NASHVILLE, Tenn. (WKRN) — One of the Tennessee legislative issues largely put aside because of the pandemic this year was criminal justice reform.
Its a topic long talked about by state lawmakers and the issue is likely to be at the top of their agenda next year.
In a few words this week, Tennessee House Speaker Cameron Sexton describes “tough but fair” as the broad goals of criminal justice reform.
“You don’t want to have a revolving door, you don’t want to have recidivism,” said Speaker Sexton in an interview Monday with WKRN-TV. “I think you need to have tough punishment but you also need to be fair whenever they serve their time and they come out and give them the opportunity to be successful.”
That’s the big picture for criminal justice reform which has been a topic in recent years from Washington to states like Tennessee.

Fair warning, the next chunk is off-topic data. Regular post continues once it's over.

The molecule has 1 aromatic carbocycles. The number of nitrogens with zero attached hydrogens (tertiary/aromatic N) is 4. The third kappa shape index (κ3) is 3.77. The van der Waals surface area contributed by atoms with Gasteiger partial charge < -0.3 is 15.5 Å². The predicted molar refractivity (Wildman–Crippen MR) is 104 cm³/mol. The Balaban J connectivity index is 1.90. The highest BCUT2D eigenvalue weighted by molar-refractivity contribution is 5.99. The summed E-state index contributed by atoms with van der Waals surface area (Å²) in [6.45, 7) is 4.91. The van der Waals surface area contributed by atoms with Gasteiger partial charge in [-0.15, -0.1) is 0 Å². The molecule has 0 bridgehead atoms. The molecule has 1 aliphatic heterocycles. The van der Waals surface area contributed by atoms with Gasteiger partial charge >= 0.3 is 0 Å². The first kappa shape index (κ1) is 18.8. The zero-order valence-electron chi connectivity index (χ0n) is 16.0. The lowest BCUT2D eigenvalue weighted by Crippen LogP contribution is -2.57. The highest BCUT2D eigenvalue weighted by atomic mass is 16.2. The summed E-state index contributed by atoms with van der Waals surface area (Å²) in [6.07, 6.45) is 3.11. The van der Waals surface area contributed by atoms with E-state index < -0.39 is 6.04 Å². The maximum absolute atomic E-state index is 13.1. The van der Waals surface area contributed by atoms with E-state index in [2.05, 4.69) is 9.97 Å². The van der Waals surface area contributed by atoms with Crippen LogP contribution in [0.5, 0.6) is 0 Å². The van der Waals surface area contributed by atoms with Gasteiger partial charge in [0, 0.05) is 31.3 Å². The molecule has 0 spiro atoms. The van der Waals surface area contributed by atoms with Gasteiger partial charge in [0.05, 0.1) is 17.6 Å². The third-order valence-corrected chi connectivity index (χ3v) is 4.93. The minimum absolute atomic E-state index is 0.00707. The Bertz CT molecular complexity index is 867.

Case in point were the words from a lawmaker and Governor Bill Lee in December as criminal justice reform ideas were being considered.
“We cannot continue doing what we have been doing in the past,” said Franklin state representative Sam Whitson at a groundbreaking of a home for women exiting incarceration.
Building more prisons may not be the answer say some lawmakers, but will resources must be made available to help non-violent offenders?
That’s the debate ahead says the House speaker.
“That means maybe some alternative sentencing, maybe helping them find a job when they come out…rehabilitation services,” added Speaker Sexton.
There are lofty goals for criminal justice reform bills that go right to the top.
Here is Governor Lee put it last December about what reforms could accomplish.
Improve our recidivism rate for one, and lower our crime rate at the same time,” he told WKRN-TV.
But if COVID-19 lingers until next year, it will be uncertain how much progress can be made on criminal justice reform.
Governor Lee’s office has indicated he has been meeting with various lawmakers about another effort dealing with the issue.